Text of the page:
The moon and the bonfire. An investigation of three stone circles in north-east Scotland by Richard Bradley
Kilellan Farm, Ardnave, Islay. Excavations of a prehistoric to early medieval site 1954-1976 by Colin Burgess and others, Ed. Anna Ritchie.
These two volumes continue the excellent publication record of the Society of Antiquaries of Scotland. They are extremely well produced volumes that will grace any bookshelf and both contain excellent if very different data.
The Bradley volume, as the sub-title suggests, is the report on his excavations at the recumbent stone circles of Tomnaverie (1999), Cothiemuir Wood and Aikey Brae (2001). After setting the scene by discussing the origins and objectives of the project and the problems with the dating of recumbent stone circles Bradley proceeds to present the excavation reports of each site. These are clearly written and excellently illustrated. The material results (finds etc) are pretty sparse as might be expected, but the palaeoenvironmental resource is maximised to great effect. The sequence of activity at the site as revealed by stratigraphy and 14C dates is also described. And here is the meat of the volume.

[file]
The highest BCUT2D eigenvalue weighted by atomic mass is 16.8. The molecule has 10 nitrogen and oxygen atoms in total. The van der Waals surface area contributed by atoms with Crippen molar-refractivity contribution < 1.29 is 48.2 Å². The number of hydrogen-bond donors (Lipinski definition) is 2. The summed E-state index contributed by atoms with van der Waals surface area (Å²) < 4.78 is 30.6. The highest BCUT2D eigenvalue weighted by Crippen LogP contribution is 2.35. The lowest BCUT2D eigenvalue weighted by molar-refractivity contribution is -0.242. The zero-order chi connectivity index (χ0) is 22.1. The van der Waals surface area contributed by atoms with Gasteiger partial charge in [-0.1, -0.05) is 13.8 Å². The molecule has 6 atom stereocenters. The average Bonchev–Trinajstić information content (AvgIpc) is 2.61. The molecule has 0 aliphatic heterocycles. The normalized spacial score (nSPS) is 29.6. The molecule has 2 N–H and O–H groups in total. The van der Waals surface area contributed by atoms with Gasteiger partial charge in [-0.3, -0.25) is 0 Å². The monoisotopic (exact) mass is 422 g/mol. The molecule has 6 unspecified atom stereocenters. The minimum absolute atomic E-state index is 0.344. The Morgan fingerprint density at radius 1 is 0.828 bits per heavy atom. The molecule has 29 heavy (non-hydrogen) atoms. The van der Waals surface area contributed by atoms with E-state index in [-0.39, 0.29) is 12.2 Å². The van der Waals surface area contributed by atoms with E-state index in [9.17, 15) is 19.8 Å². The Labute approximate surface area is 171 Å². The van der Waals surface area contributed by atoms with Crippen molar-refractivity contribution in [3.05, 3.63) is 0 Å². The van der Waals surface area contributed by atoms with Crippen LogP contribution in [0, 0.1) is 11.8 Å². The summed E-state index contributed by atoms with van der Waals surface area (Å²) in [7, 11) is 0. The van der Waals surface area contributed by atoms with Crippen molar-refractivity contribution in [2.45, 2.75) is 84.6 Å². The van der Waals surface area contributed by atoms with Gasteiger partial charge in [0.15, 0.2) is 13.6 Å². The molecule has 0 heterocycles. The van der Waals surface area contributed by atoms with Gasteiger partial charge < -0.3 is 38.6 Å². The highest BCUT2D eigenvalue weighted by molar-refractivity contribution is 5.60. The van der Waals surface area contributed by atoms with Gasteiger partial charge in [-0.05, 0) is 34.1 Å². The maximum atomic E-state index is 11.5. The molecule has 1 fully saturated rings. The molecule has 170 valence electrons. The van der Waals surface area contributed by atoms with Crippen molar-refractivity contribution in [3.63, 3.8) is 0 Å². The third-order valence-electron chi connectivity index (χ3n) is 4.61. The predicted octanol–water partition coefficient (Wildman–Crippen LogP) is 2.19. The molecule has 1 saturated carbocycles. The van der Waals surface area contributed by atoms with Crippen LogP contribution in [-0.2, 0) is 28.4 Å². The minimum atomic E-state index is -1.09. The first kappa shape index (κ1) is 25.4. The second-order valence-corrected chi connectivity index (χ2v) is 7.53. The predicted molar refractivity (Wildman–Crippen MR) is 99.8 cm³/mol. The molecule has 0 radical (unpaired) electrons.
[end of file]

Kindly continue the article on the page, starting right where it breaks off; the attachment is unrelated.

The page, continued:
Subsoil burning and cremated bone predated the monumental sequence. The first phase of the monument comprised a stone-built platform associated with Beaker sherds was constructed around 2500-2400 cal BC to provide a level area on top of the hill. The platform had radial internal divisions and a roughly polygonal kerb and had been externally revetted by a rubble bank. The recumbent stone circle had been inserted into this rubble revetment. There was further reuse of the monument in the form of pyro-ritual activity c.1000 cal BC.
Interesting was the fact that the stone circle was the latest architectural element thus challenging the conventional wisdom. However Bradley argues that rather than stand-alone building phases, the elements of the monument may have been designed as a single narrative not least because elements of the kerb and the internal radial lines of the cairn seem to predict the position of the uprights.
As mentioned above, the lateness of the stone circle in the site stratigraphy was contrary to what one might have expected. Accordingly Cothiemuir Wood and Aikey Brae were chosen for sampling to test whether the Tomnaverie sequence was more widespread. It was. Fieldwalking projects by Tim Phillips suggest that the sites were set away from the areas of contemporary occupation thus helping to understand the landscape significance of the monuments.
Bradley then concludes with a thought provoking discussion of stone and timber circle construction in Scotland, the importance of day and night time rituals and the complex narratives that may have been involved at many sites. This discussion will doubtless have far reaching effects.